Sebi Proposes Greater Flexibility For Mutual Funds To Invest In Credit Default Swap

Sebi has invited suggestions from the public in allowing greater flexibility to mutual funds in participating in credit default swap. Know what is CDS and Sebi’s proposals regarding the same
Sebi Proposes Greater Flexibility For Mutual Funds To Invest
Sebi Proposes Greater Flexibility For Mutual Funds To Invest

The Securities and Exchange Board of India (Sebi) on June 7, 2024 proposed allowing greater flexibility to mutual funds to participate in credit default swaps (CDS).

At present, mutual funds are only allowed to participate in CDS transactions as users, i.e., to buy credit protection only on corporate bonds held by them on fixed maturity plan (FMP) schemes having tenures of more than one year.

Sebi has now sought comments from the public before July 1, 2024, if CDS buying for all schemes and CDS selling for all schemes (except overnight and liquid schemes) should be allowed.

Sebi said that mutual funds can buy CDS programmes rated by credit rating agencies (CRAs) for both investment grade and below-investment grade debt securities. The capital markets regulator said that exposure through CDS (notional amount of both CDS bought and sold) shall not exceed 10 per cent of the AUM of schemes and shall be within the overall limit of derivatives exposure prescribed in the scheme information document (SID).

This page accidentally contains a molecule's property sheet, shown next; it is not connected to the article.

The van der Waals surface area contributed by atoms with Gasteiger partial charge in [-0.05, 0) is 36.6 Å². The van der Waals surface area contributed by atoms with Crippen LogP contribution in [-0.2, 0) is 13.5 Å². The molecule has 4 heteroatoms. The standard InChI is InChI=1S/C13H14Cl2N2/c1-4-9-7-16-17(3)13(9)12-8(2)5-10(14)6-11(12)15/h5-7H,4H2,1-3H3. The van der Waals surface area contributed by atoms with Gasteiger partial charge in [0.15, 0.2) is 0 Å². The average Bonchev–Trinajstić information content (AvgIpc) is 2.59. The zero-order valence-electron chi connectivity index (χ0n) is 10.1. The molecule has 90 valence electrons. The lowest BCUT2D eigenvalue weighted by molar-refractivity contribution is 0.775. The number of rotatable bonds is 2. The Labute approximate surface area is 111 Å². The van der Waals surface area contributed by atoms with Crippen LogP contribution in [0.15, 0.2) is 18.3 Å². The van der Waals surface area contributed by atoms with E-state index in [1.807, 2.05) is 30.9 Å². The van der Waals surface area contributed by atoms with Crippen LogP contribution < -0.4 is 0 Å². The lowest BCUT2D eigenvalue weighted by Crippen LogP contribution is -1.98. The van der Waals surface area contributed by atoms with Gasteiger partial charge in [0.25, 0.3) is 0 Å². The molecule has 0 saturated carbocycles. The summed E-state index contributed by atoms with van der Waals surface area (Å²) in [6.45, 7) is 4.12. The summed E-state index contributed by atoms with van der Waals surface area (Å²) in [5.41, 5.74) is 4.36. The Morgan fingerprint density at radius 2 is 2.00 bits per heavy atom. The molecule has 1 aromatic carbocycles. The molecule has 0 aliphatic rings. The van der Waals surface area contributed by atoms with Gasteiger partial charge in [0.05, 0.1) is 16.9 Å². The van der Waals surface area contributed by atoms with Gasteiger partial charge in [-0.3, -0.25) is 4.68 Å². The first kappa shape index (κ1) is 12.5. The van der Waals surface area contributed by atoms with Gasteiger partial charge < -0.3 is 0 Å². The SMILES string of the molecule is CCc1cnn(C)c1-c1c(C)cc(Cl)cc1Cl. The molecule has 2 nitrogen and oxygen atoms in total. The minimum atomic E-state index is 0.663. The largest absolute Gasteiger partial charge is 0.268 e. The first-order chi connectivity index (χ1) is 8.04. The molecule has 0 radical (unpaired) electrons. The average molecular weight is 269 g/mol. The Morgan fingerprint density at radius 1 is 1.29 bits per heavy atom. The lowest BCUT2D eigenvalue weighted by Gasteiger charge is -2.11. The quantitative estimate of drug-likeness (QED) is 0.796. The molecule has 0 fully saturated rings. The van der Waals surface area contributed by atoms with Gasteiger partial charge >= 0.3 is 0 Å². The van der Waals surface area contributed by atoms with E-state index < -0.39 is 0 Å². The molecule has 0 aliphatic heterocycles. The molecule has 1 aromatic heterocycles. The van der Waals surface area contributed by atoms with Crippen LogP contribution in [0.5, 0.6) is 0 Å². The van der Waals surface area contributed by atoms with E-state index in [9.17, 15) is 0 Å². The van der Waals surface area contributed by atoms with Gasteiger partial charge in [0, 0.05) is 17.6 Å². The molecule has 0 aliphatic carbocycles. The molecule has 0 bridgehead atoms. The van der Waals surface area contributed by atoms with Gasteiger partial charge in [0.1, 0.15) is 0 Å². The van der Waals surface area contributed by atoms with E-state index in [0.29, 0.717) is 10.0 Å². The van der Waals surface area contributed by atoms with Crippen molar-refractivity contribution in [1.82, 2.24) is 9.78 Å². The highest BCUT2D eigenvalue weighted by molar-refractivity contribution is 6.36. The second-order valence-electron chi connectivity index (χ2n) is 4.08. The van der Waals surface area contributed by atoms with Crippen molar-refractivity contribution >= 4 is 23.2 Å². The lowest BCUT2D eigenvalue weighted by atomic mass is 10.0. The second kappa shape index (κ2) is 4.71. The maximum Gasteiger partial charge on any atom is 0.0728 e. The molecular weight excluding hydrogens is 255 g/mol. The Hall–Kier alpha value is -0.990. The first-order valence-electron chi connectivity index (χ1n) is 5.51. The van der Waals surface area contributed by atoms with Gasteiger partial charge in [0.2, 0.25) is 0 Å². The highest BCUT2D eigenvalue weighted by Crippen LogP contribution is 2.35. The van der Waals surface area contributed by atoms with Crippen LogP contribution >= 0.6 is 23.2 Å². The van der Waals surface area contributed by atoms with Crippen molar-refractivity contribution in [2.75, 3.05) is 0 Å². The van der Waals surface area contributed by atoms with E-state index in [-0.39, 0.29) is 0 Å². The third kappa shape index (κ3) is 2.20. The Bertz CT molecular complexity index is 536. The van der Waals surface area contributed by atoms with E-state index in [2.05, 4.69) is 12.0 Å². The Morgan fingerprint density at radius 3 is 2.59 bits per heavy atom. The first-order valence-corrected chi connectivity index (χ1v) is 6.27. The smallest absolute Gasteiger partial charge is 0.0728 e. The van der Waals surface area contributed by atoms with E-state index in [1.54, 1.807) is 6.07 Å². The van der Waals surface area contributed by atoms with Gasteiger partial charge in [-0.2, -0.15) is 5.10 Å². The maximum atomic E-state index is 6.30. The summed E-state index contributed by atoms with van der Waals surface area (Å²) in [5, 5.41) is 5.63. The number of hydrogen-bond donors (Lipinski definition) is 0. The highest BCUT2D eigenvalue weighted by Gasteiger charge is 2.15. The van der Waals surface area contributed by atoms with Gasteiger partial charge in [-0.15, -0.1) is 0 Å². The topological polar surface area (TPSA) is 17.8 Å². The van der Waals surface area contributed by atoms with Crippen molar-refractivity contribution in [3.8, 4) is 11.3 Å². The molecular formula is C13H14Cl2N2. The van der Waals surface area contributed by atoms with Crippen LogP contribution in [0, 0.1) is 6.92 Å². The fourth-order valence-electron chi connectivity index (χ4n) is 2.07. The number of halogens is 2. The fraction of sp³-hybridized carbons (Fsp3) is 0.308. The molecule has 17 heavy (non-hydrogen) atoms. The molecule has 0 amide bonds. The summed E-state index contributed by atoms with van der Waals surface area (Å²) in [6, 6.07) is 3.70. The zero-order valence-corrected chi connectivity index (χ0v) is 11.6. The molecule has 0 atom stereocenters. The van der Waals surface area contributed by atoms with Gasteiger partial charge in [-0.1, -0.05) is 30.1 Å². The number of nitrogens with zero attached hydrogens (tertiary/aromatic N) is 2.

In case the protected debt security is sold, schemes should ensure that the respective CDS position is closed within seven days of selling such protected debt security. Also, an MF may be permitted to sell CDS only as investors in synthetic debt securities, or in other ways, sell CDS as a reference obligation covered with cash or government securities or treasury bills. Therefore, overnight and liquid schemes will not be allowed to sell CDS contracts.

CDS And Impact On Bond Market

A CDS is facilitated by an insurance contract between two parties in which one party purchases coverage from another party against losses, if a company which sold a corporate bond defaults in its payment. A premium is paid in exchange for this coverage. In case any debt security on which a CDS is bought defaults, the seller (seller of CDS) pays the notional amount (amount of debt security) and takes over the debt security in default.

According to a report in Financial Express, the CDS market does not have much exposure in India, as risk coverage for debt papers, which is AAA-rated or backed by sovereign guarantee is not needed. Meanwhile, below AA-rated corporate bonds have low liquidity and come with a slight hint of uncertainty in terms of performance of the concerned companies. As such, CDS can play a huge role in deepening the corporate debt market.

Related Stories

No stories found.
Outlook Business & Money